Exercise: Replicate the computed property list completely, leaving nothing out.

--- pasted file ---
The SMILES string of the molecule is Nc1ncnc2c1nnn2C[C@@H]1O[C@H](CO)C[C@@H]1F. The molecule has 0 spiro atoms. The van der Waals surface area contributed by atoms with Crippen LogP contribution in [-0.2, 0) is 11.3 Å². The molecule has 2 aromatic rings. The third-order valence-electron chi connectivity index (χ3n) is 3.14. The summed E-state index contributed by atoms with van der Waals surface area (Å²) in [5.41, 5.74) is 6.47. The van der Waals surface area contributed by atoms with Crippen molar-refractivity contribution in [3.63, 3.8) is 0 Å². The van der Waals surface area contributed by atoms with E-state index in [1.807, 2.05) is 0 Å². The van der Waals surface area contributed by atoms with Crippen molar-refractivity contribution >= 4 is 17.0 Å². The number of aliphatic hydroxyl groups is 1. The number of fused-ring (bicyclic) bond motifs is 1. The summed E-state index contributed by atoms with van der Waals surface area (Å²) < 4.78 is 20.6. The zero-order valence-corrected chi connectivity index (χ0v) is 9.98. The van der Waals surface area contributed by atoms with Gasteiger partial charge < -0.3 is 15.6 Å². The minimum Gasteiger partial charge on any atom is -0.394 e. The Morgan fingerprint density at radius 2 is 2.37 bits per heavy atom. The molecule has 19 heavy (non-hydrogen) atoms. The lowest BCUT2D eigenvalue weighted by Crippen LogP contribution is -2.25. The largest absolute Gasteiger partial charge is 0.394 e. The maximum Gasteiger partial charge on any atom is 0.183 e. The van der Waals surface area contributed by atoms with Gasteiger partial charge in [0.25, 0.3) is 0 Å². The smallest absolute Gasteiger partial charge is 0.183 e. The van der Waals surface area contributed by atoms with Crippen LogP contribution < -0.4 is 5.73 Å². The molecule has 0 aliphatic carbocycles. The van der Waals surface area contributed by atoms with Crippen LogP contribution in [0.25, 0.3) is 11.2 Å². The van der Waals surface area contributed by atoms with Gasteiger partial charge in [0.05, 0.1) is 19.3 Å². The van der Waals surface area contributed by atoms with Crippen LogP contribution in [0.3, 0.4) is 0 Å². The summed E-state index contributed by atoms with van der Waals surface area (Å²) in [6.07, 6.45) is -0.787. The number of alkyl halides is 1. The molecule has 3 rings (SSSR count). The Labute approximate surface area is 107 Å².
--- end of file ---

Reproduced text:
The SMILES string of the molecule is Nc1ncnc2c1nnn2C[C@@H]1O[C@H](CO)C[C@@H]1F. The molecule has 0 spiro atoms. The van der Waals surface area contributed by atoms with Crippen LogP contribution in [-0.2, 0) is 11.3 Å². The molecule has 2 aromatic rings. The third-order valence-electron chi connectivity index (χ3n) is 3.14. The summed E-state index contributed by atoms with van der Waals surface area (Å²) in [5.41, 5.74) is 6.47. The van der Waals surface area contributed by atoms with Crippen molar-refractivity contribution in [3.63, 3.8) is 0 Å². The van der Waals surface area contributed by atoms with E-state index in [1.807, 2.05) is 0 Å². The van der Waals surface area contributed by atoms with Crippen molar-refractivity contribution >= 4 is 17.0 Å². The number of aliphatic hydroxyl groups is 1. The number of fused-ring (bicyclic) bond motifs is 1. The summed E-state index contributed by atoms with van der Waals surface area (Å²) < 4.78 is 20.6. The zero-order valence-corrected chi connectivity index (χ0v) is 9.98. The van der Waals surface area contributed by atoms with Gasteiger partial charge < -0.3 is 15.6 Å². The minimum Gasteiger partial charge on any atom is -0.394 e. The Morgan fingerprint density at radius 2 is 2.37 bits per heavy atom. The molecule has 19 heavy (non-hydrogen) atoms. The lowest BCUT2D eigenvalue weighted by Crippen LogP contribution is -2.25. The largest absolute Gasteiger partial charge is 0.394 e. The maximum Gasteiger partial charge on any atom is 0.183 e. The van der Waals surface area contributed by atoms with Gasteiger partial charge in [0.25, 0.3) is 0 Å². The smallest absolute Gasteiger partial charge is 0.183 e. The van der Waals surface area contributed by atoms with Crippen LogP contribution < -0.4 is 5.73 Å². The molecule has 0 aliphatic carbocycles. The van der Waals surface area contributed by atoms with Crippen LogP contribution in [0.25, 0.3) is 11.2 Å². The van der Waals surface area contributed by atoms with Gasteiger partial charge in [0.05, 0.1) is 19.3 Å². The van der Waals surface area contributed by atoms with Crippen LogP contribution in [0.3, 0.4) is 0 Å². The summed E-state index contributed by atoms with van der Waals surface area (Å²) in [6.07, 6.45) is -0.787. The number of alkyl halides is 1. The molecule has 3 rings (SSSR count). The Labute approximate surface area is 107 Å².